– The ‘summary’ block wasn’t a summary but a sales pitch. Anyone using an obvious ‘click bait’ title, then leading with a sales pitch has already hit an 8 on the ‘BS meter’.
– Looking to the end, it is clear that the goal is to make recommendations that align with the primal / Paleo ideals. Which isn’t surprising since the opening was a sales pitch.
– The intro claims that the ‘conventional wisdom’ is “45 minutes to an hour a day of intense aerobic activity” … but that isn’t true at all. The REAL recommendation is “150 minutes per week of moderate exercise or 75 minutes per week of vigorous exercise”. In other words – the basic assumption of the article is WRONG – and since finding the CORRECT information took me less than 5 seconds … it is not unreasonable to assume that the article was INTENTIONALLY MISLEADING.
So it is simple enough to discount the entire article, and quite frankly it undermines the credibility of the entire website. But someone took the time to actually debunk the points that were made in the original article:
One of the main reasons that Mark is against running – it decreases fat metabolism – isn’t supported at all. In fact, this study shows that aerobic training like running burns more visceral and liver fat than resistance training.
And this study shows that running is better than strength sessions for weight loss. This isn’t to show that you have to choose between the two – both have an important part in any healthy exercise program – but aerobic running is actually better for general weight loss.
Now one thing that came up with Michele’s post and in the comments was the ease of over-doing things. In other words, if you tend to be an extreme person who refuses to recover and just does extreme exercise all the time … well, maybe you will see negative effects.
Sure – but I have two thoughts: first, you will likely be injured well before any of the stuff in Mark’s article is a major concern … and second it is pretty much like arguing that water is bad for you if you choose to drink 47 liters per day. Um, yeah. Stick with reasonable training and exercise programs, folks.
tl;dr – running isn’t bad for you, anyone who says it is probably is selling something.
7. Could ‘Intermittent Fasting’ be Good For You?
This one is pretty far out there – and the general thought could be a trigger for those already dealing with restriction and with a history of restriction and other food-related issues (i.e. me).
The human metabolism does not grind to a halt if you skip a meal (or three). For it to slow down by even ten percent, one would need to fast for 72 hours straight (don’t worry, no one’s recommending giving up food for three days). In fact, even 48 hour fasts have been shown to have no negative effect on metabolism, cognitive performance, or fatigue. That’s not to say fasting can’t be a little uncomfortable — we’ll get to that later.
But why would anybody want to fast? For starters, IF shares many of the benefits of following a low calorie diet, such as a lower risk of stroke and cardiovascular diseases . Fasting’s effect on the heart is especially interesting: One study concluded just one day without food per month can potentially halve the risk of developing coronary artery disease.
8. Barefoot Running – It isn’t Bad For You, But Some Shoes Aren’t Good For You!
The whole debate over barefoot running has seemed like a he-said/she-said back and forth nasty debate since I got serious about running and shoes a couple of years ago. As I started back, I began with what are described as ‘minimal-ish’ and ‘ultra lightweight’ shoes. And I tried shoes that were lighter and thinner and dropped from 4mm to ‘zero drop’ … and eventually got to the Merrell Vapor Gloves which are zero-drop with 2mm cushion (compared to the 12+mm on most shoes) – and it was just too little shoe for me.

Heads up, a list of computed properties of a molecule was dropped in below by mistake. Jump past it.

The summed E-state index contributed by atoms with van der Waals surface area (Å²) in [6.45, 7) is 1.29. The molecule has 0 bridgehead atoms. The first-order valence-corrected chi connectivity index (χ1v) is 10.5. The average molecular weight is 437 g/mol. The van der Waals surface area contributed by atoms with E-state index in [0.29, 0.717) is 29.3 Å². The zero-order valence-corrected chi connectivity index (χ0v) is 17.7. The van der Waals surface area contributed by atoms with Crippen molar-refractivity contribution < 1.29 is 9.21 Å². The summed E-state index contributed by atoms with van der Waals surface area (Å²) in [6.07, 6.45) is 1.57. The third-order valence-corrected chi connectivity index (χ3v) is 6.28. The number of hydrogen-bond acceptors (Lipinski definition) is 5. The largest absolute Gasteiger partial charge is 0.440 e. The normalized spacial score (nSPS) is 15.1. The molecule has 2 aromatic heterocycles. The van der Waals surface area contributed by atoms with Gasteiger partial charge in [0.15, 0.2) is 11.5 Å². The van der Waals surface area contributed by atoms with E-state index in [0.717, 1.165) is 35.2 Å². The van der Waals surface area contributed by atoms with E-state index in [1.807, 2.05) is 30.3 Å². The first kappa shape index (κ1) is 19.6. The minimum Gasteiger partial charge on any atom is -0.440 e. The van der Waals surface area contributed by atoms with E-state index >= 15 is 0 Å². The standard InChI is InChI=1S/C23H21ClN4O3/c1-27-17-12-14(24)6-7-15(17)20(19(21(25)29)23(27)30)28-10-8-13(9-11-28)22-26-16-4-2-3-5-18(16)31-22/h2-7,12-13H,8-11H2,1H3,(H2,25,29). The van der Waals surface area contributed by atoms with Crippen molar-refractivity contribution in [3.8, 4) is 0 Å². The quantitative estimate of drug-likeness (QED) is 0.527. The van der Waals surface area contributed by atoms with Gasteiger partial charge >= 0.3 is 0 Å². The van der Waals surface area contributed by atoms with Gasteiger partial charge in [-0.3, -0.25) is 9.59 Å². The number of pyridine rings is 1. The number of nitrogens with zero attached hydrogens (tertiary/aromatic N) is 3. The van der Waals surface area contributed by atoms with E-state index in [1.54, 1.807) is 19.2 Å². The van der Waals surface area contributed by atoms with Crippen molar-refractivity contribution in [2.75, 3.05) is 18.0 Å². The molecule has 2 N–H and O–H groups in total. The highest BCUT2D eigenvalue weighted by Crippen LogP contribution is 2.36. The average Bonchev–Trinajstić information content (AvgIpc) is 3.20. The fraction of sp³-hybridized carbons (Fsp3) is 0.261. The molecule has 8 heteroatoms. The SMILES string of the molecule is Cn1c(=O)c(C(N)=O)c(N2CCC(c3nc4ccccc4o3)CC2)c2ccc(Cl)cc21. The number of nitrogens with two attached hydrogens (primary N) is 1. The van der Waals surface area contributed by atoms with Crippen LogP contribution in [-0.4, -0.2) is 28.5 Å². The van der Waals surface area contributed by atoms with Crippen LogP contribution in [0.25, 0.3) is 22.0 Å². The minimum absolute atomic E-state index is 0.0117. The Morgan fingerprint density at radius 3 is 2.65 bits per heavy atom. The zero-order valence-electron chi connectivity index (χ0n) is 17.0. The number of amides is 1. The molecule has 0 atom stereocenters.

There was a big backlash, and last year loads of reports came out noting that the science for the backlash wasn’t there … and then a few months ago courts found that Vibram had mis-represented their shoes and the potential benefits in order to increase sales.
What is reality? I’m really not sure – there are articles about why barefoot-like shoes are ‘not best for most runners’. And I think that for people starting out, finding something with moderate cushion to start seems wise – and THEN working on different shoe drops and types to see what is optimal for you, consulting with people who can observe your stride and footfall pattern. Gradual, informed changes are always your friend.
9. FDA Closes the Trans-Fat Loophole
Have you heard about the 0.5g *per serving* trans-fat loophole? That loophole has now been ‘closed’ and if the rules go into full effect foods will no longer be allowed to claim ‘no trans fats’ if there are any present at all. Here are more details:
After thirty-odd years of everyone knowing trans fats are bad for us, the U.S. Food and Drug Administration has proposed measures to ban all trans fats in our food. The move comes after decades of research finding consuming trans fat is strongly linked to heart disease and obesity. The ruling is just preliminary for now, but when (or if) it comes into effect (the timeline is kinda fuzzy), there will be some big changes on supermarket shelves.
It turns out a lot of our favorite treats are laden with the stuff, even though brands often claim otherwise. This is thanks to an egregious loophole that allows a product to be labeled “trans fat-free” if there’s less than 0.5 grams of the stuff per arbitrary “serving.” Right now, the best way to tell if a product contains trans fat is to check the ingredients: If there’s partially hydrogenated oil, there’s trans fat.
10. Psychological Effects of Exercise Deprivation
“Following the layoff, the athletes saw significant increases in feelings of tension, depression, anger, confusion and total mood disturbance. Additionally, there was a decrease in vigor. These changes in mood aren’t terribly surprising, but it’s pretty profound when you think about it. Just by taking someone outside of their norm of aerobic exercise for 2 short weeks, people’s mood states were significantly impacted.”
I think many of us can relate in some way to taking time off and really feeling like our overall state was altered. For those who have been injured, what is your experience?
What Health Issues Have Been Tweaking You This Week?